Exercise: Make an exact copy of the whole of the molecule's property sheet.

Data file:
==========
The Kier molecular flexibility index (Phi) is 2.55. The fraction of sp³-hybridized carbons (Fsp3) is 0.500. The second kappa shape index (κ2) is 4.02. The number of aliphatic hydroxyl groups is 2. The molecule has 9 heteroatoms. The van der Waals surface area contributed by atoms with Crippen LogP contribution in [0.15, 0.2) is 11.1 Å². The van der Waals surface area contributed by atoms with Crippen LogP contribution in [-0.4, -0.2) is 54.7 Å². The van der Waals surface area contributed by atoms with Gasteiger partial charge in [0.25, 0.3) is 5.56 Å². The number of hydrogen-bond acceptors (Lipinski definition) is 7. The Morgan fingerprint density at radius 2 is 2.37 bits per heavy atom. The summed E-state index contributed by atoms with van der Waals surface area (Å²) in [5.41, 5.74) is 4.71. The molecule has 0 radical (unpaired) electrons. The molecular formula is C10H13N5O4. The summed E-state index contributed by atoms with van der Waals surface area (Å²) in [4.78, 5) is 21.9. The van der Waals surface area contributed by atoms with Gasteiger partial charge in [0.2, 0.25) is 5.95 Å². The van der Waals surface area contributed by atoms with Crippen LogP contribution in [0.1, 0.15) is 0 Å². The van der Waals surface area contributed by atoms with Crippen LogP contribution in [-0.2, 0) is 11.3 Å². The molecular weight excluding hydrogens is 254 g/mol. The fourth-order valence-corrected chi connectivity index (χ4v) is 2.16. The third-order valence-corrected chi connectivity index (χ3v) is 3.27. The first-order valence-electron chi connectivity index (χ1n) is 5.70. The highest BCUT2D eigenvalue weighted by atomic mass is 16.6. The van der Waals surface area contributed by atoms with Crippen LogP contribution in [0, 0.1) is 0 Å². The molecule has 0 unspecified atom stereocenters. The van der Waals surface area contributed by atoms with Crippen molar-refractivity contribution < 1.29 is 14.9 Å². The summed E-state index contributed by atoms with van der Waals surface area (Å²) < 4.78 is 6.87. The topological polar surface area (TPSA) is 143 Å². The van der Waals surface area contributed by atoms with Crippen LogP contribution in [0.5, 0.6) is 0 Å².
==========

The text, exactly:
The Kier molecular flexibility index (Phi) is 2.55. The fraction of sp³-hybridized carbons (Fsp3) is 0.500. The second kappa shape index (κ2) is 4.02. The number of aliphatic hydroxyl groups is 2. The molecule has 9 heteroatoms. The van der Waals surface area contributed by atoms with Crippen LogP contribution in [0.15, 0.2) is 11.1 Å². The van der Waals surface area contributed by atoms with Crippen LogP contribution in [-0.4, -0.2) is 54.7 Å². The van der Waals surface area contributed by atoms with Gasteiger partial charge in [0.25, 0.3) is 5.56 Å². The number of hydrogen-bond acceptors (Lipinski definition) is 7. The Morgan fingerprint density at radius 2 is 2.37 bits per heavy atom. The summed E-state index contributed by atoms with van der Waals surface area (Å²) in [5.41, 5.74) is 4.71. The molecule has 0 radical (unpaired) electrons. The molecular formula is C10H13N5O4. The summed E-state index contributed by atoms with van der Waals surface area (Å²) in [4.78, 5) is 21.9. The van der Waals surface area contributed by atoms with Gasteiger partial charge in [0.2, 0.25) is 5.95 Å². The van der Waals surface area contributed by atoms with Crippen LogP contribution in [0.1, 0.15) is 0 Å². The van der Waals surface area contributed by atoms with Crippen LogP contribution in [-0.2, 0) is 11.3 Å². The molecular weight excluding hydrogens is 254 g/mol. The fourth-order valence-corrected chi connectivity index (χ4v) is 2.16. The third-order valence-corrected chi connectivity index (χ3v) is 3.27. The first-order valence-electron chi connectivity index (χ1n) is 5.70. The highest BCUT2D eigenvalue weighted by atomic mass is 16.6. The van der Waals surface area contributed by atoms with Crippen LogP contribution in [0, 0.1) is 0 Å². The molecule has 0 unspecified atom stereocenters. The van der Waals surface area contributed by atoms with Crippen molar-refractivity contribution < 1.29 is 14.9 Å². The summed E-state index contributed by atoms with van der Waals surface area (Å²) < 4.78 is 6.87. The topological polar surface area (TPSA) is 143 Å². The van der Waals surface area contributed by atoms with Crippen LogP contribution in [0.5, 0.6) is 0 Å².